Parenting Magazine

Shoveling Snow While Pregnant: Tips and Advice

By Thepracticalmommy2 @PracticalMommy2

Shoveling Snow While Pregnant: Tips and Advice

Shoveling snow
Anna Hanks, CC BY, via flickr

I completely and utterly went against my own pregnancy advice for winter: I went outside and shoveled snow. 
Yep. That's what I did! I can hear my family and friends yelling at me now...
Really, when you're pregnant, especially when you're 20 or so weeks along, you should not attempt to shovel snow if it isn't necessary. Not only can you slip and fall on ice, you can also pull muscles in your back and abdomen, making your already uncomfortable body much, much more uncomfortable. 
But, hey, I did it anyway at 26 weeks along. My husband was cooking and cleaning, so I offered to go out and clear out the car and around the car so that when the plow came by all of the excess snow would be taken away. I'd rather shovel snow than cook or clean any day! 
My best advice is to have someone else shovel for you: a neighbor, a friend, your spouse/partner, etc. If it's absolutely necessary for you to go out and do it yourself, here are some helpful tips:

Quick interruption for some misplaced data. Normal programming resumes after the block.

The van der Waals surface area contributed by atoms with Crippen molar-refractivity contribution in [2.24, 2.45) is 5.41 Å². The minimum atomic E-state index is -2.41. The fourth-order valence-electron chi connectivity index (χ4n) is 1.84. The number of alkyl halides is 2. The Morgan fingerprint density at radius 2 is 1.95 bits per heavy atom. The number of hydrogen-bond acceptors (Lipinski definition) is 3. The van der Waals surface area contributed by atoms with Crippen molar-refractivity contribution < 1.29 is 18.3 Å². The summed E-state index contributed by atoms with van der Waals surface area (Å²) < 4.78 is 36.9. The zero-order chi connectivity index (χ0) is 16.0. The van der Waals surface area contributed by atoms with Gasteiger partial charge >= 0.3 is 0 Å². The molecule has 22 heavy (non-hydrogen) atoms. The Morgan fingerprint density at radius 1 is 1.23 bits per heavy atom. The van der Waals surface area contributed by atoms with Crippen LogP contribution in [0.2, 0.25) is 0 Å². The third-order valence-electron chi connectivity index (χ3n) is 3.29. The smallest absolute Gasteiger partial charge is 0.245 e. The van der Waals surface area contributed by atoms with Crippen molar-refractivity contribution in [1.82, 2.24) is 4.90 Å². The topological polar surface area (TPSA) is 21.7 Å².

1. Wear shoes or boots with excellent grips or treads. If there's even a hint of ice or slippery slush, you'll want to make sure you're sturdy on your feet. Falling on your bottom or your back hurts (trust me!) and you can seriously injure yourself. 
  2. Wear a belly or back support belt. Give your belly and back support, especially since those are the muscles you want to protect. I wear my belt when shoveling, or when doing any task that requires bending and lifting. It makes all the difference in the world! 
  3. Use a snow shovel with good grips and an ergonomic handle. Having a good shovel with good hand grips is beneficial so your hands are not slipping as you try to push or lift snow. 
  4. Try to push snow instead of lifting and throwing it. If the snow is light enough, try pushing it into a pile instead of lifting and throwing it. Lifting and throwing snow can injure your back, shoulders, and neck if you're not careful. 
  5. Take frequent breaks. Don't try to be a superwoman. Take breaks every ten minutes to give your body a rest. 
  6. Stay hydrated. Even with all of that wet snow around, it's very possible for you to become hydrated. Drink some water every time you take a break to prevent dehydration. 
Be careful out there. It may take you longer to recover from sore muscles when you're pregnant. Stay warm as well! No need to get a cold from being in the snow! 
As for me, time to relax and have some hot cocoa. It's still snowing and the kids want to go out and play, but I'll let the hubby take care of that. 
Enjoy and be safe in the winter wonderland! 

Marissa is a stay-at-home mom who writes pregnancy and parenting articles on HubPages, as well as shares her motherly escapades on Mommy Knows What's Best. 

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